"Before any resolution with U.S. authorities is possible, the company has to look under every stone for possible corruption. Are there any similar issues in China or other countries? That's what U.S. authorities will want to know. Wal-Mart's shareholders will be asking the same question," he said.

A spokesman at the SEC said it did not have any comment on the New York Times article. A Justice Department spokeswoman declined to comment.

Wal-Mart de Mexico, or Walmex, as the company is known locally, has expanded rapidly since Walmart opened its first store outside the United States in Mexico City in 1991, then part of a joint venture.

In 2011, the Mexican unit reported total sales of 379 billion pesos ($29 billion). Walmart's fiscal 2012 sales, for the year ended January 31, were $443.85 billion.

STEPS TO CONCEAL PAYMENTS

Middlemen or "gestores" are used in Mexico to help companies perform a variety of tasks, from obtaining residency permits and resolving tax issues to obtaining planning authorization.

They are often legitimate actors in Mexico's bureaucracy, but a lack of transparency in the system can make it impossible to know whether bribery is involved in their dealings, several foreign businessmen working in Mexico told Reuters.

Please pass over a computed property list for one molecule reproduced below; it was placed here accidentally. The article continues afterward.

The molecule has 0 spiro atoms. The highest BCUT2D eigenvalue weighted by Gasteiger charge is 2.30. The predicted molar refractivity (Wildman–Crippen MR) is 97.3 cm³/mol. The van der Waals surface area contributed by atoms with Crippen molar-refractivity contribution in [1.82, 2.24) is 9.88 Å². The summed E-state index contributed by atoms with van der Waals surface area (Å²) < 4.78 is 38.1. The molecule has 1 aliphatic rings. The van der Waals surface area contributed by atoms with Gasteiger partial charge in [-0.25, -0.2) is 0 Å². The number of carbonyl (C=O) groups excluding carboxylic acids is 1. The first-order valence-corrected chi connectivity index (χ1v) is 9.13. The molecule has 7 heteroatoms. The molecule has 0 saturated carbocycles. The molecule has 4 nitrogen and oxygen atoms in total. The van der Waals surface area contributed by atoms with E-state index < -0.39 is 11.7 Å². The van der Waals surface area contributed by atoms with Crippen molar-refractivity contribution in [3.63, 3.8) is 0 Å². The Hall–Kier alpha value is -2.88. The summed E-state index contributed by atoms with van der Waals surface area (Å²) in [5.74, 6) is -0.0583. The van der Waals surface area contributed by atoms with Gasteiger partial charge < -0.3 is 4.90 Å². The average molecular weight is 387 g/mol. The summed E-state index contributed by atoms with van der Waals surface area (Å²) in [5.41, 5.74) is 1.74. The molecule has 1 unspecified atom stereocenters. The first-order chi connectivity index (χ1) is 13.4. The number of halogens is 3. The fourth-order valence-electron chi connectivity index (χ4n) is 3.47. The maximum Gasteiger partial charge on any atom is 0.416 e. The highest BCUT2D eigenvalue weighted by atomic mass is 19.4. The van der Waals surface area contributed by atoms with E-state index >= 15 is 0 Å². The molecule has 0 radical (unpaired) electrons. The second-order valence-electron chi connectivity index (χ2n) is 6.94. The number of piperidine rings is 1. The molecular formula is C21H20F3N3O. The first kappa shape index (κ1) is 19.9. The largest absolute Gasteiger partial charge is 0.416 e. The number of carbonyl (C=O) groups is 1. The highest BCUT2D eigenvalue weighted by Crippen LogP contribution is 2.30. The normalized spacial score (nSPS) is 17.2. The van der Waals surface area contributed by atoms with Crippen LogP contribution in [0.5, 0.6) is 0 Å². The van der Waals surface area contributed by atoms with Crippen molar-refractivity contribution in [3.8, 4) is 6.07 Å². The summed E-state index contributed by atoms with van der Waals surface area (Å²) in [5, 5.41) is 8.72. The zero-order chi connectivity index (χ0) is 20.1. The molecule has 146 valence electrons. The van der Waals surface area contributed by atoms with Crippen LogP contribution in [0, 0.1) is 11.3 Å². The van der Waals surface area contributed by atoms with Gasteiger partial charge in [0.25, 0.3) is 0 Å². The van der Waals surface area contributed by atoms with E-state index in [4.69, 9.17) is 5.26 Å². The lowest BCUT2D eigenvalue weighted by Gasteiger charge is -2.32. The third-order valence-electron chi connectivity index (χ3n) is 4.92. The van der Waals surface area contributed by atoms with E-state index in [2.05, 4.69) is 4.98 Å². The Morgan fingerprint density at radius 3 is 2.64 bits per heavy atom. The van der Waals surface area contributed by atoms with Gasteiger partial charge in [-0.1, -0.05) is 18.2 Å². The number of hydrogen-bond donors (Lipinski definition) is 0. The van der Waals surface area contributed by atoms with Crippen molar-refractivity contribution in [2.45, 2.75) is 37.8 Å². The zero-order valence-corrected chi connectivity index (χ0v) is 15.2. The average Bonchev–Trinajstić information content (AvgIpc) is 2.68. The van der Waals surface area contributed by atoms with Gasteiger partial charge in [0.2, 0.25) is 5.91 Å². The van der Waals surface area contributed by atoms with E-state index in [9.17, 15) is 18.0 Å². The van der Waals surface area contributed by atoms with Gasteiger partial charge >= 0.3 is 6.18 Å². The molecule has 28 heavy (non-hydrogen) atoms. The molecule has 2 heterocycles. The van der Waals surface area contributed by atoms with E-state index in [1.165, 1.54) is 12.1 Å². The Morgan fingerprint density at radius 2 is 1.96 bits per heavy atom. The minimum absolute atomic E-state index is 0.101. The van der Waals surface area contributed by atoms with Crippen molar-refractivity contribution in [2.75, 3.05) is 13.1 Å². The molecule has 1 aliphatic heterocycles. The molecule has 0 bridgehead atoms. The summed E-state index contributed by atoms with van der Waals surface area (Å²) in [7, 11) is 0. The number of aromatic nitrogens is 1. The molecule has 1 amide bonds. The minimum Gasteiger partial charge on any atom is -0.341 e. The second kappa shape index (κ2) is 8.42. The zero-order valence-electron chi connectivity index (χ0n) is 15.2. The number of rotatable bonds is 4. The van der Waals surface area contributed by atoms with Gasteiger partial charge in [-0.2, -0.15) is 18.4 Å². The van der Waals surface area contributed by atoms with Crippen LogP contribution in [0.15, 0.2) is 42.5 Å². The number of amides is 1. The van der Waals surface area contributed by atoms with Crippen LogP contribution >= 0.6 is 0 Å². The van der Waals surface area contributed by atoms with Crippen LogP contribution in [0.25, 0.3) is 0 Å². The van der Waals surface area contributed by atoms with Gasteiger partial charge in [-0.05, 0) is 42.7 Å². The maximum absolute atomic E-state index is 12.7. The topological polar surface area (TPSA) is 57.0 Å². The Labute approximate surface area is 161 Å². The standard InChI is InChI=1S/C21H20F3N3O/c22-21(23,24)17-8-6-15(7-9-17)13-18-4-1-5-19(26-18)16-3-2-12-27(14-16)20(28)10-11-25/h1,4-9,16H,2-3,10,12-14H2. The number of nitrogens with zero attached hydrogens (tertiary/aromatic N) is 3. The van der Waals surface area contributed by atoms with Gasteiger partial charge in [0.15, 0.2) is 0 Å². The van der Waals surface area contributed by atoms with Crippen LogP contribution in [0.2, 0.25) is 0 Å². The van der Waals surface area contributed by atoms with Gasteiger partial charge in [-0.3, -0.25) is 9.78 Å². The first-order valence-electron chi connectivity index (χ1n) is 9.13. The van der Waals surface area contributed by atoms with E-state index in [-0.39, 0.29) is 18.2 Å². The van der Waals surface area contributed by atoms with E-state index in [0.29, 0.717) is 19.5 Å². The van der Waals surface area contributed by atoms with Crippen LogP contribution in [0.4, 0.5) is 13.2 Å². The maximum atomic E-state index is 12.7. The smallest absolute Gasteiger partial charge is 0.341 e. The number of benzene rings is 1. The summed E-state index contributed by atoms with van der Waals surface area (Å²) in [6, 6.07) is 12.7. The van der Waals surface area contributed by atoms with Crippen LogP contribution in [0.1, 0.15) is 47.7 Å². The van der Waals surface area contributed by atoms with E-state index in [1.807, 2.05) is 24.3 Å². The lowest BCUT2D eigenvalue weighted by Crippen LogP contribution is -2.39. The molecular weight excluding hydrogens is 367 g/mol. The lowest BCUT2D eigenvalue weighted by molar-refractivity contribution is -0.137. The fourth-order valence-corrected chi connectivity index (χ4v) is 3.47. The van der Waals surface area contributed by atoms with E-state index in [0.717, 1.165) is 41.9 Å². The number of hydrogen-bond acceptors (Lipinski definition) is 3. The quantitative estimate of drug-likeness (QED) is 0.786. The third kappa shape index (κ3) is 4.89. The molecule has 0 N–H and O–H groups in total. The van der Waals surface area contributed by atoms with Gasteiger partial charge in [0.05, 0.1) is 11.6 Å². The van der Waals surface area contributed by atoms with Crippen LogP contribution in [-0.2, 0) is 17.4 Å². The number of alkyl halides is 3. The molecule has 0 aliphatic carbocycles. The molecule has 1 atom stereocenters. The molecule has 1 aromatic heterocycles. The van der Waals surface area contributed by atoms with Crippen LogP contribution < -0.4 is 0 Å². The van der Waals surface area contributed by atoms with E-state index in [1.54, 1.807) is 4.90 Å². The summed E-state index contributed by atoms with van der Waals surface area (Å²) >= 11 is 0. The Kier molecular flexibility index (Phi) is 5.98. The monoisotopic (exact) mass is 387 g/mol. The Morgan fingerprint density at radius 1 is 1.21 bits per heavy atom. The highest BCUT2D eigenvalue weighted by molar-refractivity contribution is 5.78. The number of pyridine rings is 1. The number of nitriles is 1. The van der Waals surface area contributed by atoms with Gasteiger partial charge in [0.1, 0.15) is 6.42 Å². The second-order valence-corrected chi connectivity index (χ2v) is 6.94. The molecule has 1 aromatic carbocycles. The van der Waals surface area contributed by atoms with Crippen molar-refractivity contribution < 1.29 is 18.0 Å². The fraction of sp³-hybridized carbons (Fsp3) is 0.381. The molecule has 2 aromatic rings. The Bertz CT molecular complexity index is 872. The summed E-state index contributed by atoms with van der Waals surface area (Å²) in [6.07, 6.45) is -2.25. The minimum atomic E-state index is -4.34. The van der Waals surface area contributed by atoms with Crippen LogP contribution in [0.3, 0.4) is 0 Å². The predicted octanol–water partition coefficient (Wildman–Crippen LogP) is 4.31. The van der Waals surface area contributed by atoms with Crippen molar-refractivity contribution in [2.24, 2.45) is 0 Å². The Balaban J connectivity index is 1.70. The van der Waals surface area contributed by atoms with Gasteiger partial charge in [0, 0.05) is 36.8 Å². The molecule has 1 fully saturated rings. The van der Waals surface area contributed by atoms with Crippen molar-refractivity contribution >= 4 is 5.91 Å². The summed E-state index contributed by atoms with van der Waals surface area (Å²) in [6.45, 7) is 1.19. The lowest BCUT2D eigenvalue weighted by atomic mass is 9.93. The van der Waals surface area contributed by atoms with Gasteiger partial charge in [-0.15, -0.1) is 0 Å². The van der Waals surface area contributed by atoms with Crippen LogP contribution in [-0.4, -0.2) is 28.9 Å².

The Times reported that Cicero, the former Walmex executive, gave names, dates and bribe amounts, adding that he knew so much because for years he had been the lawyer in charge of obtaining construction permits for Walmex.

Cicero identified Eduardo Castro-Wright as the driving force behind years of bribery, according to the Times, adding that no Walmex leaders were disciplined.

Castro-Wright became CEO of Walmex in 2003 and was named CEO of Walmart US in 2005. He became a vice chairman in 2008 and led e-commerce from 2010 until January of this year, and is set to retire July 1. He could not be reached for comment.

Wal-Mart found documents showing that Walmex's top executives not only knew about the payments, but had taken steps to conceal them from Wal-Mart's headquarters in Bentonville, Arkansas, the Times reported.

Wal-Mart hired Willkie Farr & Gallagher, a law firm with extensive experience in FCPA cases, to look into the matter, but when the firm suggested a thorough investigation, it was rejected for a more "limited preliminary inquiry," the paper said. Willkie Farr could not be reached for comment.